What does this tension say to us today?  Personally, I lean away from structure and toward spirit.  I believe that the Lutheran church, at least, and probably all the mainline denominations, must rediscover passionate faith that draws the whole life of the believer into relationship with God.  Such faith is rarely caught from a structure-oriented church.  It is caught from charismatic individuals who live out this faith and share it through their whole lives.
            This need for passionate faith has become the central focus of my reading about evangelism in the early church.  I would like to examine one more parallel between the early church and our own -- that of the boundary between the church and the world -- and and its relationship to our need for passionate faith.
            Near the beginning of The Once and Future Church, Loren Mead provides three diagrams of the church in its relationship to the surrounding culture.  The first is the Apostolic Church, which Mead describes as “a faithful people surrounded by a hostile environment to which each member was called to witness to God’s love in Jesus Christ” (Mead, p. 10).  The three words he uses to describe the socio-political environment surrounding the Apostolic Church are “hostile, antagonistic, persecuting.”  The second model Mead presents is the church of Christendom, the local parish in which the congregation is identical with the community.  The third diagram he presents is our own church.  He describes our environment with the words, “Some Hostility, Some Indifference, Some Supportiveness” (Mead, p. 26).  This ambiguous environment requires members of today’s congregation to take on the old apostolic act of mission -- that is, walking out the front doors of the church.  The world around the church is the “new” mission frontier.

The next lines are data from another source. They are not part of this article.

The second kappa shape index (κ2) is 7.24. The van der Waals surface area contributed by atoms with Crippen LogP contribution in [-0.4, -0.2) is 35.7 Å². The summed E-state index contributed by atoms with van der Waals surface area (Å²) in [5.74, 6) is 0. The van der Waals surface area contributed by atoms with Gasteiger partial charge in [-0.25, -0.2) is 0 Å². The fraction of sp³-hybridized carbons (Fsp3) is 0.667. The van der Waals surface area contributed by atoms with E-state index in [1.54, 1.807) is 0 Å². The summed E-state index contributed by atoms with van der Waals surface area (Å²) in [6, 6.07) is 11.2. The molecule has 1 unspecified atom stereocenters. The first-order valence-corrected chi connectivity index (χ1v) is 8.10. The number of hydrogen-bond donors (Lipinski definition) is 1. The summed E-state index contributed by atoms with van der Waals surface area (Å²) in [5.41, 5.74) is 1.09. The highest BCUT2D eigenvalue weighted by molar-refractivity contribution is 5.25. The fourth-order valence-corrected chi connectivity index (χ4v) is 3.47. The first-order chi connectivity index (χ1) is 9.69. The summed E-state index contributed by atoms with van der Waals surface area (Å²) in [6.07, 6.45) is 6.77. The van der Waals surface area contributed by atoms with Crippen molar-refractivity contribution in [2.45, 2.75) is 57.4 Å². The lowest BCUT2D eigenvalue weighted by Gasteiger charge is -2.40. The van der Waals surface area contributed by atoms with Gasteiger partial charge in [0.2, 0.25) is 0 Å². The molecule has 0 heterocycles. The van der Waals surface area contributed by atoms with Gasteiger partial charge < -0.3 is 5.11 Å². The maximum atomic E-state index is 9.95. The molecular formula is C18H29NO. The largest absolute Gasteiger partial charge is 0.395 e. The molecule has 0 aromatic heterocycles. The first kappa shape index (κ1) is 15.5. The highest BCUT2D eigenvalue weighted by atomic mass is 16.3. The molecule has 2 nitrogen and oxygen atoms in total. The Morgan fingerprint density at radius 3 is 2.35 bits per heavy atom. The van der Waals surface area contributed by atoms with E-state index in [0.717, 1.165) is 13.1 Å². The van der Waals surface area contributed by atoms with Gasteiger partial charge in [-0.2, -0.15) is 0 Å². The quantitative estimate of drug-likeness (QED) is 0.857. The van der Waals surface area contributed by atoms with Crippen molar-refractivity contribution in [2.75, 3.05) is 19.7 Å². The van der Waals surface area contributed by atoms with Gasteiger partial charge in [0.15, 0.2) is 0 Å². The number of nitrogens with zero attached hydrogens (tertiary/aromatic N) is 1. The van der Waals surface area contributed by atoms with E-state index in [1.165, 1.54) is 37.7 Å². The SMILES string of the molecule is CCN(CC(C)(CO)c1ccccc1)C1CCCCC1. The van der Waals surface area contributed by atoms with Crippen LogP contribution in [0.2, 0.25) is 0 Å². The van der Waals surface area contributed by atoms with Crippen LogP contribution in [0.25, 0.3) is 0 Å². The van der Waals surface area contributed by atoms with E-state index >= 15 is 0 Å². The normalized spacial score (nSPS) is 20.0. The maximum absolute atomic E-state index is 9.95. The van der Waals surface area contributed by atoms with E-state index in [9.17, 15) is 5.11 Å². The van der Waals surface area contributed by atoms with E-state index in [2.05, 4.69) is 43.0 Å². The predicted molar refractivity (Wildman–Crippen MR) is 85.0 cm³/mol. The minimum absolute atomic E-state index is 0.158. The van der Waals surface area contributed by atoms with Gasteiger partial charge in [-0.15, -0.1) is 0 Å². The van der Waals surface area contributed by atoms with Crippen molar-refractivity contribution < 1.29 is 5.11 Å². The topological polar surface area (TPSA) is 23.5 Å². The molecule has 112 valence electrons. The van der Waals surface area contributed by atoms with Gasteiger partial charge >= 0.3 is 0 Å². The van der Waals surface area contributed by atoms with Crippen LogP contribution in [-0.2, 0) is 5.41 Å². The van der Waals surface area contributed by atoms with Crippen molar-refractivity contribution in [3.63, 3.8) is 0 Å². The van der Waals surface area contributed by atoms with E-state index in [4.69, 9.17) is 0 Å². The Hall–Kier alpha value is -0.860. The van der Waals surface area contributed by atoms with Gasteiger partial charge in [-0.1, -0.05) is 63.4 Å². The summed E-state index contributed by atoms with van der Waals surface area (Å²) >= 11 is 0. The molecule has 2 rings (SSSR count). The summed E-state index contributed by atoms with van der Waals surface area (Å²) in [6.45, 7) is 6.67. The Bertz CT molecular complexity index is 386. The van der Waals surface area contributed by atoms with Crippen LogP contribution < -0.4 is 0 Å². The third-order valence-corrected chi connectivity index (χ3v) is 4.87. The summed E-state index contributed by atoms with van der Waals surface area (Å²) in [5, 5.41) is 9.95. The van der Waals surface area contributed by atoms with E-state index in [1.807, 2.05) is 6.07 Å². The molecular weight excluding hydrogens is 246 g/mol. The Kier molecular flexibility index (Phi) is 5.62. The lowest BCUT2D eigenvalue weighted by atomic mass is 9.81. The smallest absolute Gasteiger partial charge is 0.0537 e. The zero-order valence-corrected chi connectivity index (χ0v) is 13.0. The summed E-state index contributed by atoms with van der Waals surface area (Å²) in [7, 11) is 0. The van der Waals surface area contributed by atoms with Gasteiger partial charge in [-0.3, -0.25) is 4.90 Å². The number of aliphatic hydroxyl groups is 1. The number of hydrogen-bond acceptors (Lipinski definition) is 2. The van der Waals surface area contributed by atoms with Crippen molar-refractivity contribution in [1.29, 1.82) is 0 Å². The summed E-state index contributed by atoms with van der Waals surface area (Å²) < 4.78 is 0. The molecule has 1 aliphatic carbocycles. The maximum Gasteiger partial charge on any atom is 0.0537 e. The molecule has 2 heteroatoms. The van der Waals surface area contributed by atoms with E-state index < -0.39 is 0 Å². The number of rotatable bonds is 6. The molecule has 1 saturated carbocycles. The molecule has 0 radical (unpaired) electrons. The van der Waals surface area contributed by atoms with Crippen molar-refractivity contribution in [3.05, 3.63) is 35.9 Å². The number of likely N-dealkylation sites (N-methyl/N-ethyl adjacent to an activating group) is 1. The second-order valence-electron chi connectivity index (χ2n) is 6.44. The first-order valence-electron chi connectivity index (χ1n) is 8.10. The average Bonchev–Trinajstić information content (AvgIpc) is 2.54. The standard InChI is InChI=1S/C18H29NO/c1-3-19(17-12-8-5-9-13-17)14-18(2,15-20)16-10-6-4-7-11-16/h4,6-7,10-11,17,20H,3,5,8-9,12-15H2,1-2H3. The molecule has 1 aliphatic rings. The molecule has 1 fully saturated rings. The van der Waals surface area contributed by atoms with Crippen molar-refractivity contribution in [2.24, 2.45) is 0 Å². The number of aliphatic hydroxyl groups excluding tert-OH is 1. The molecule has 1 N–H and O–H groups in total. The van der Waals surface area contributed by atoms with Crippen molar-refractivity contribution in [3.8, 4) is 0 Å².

It strikes me that Mead’s model of the Apostolic Church may have been true during times of persecution, or in certain antagonistic communities where Christians lived only at the fringes of acceptance.  But in most communities, from what I’ve read, there was much ambiguity regarding Christians and their faith.  Their communities were held in high regard for the purity of their love and the care they extended to the poor.  Individual morality among Christians drew some admirers, and the dramatic nobility of martyrs drew many.  On the other side of things, these Christians worshipped a crucified criminal.  Their religion was largely a phenomenon of the lower classes, who had least to lose by joining these communities of Christians.  And of course, they were “atheists,” denying the Greek gods and the deity of the emperor.  So there was much ambiguity even in the world surrounding the early church.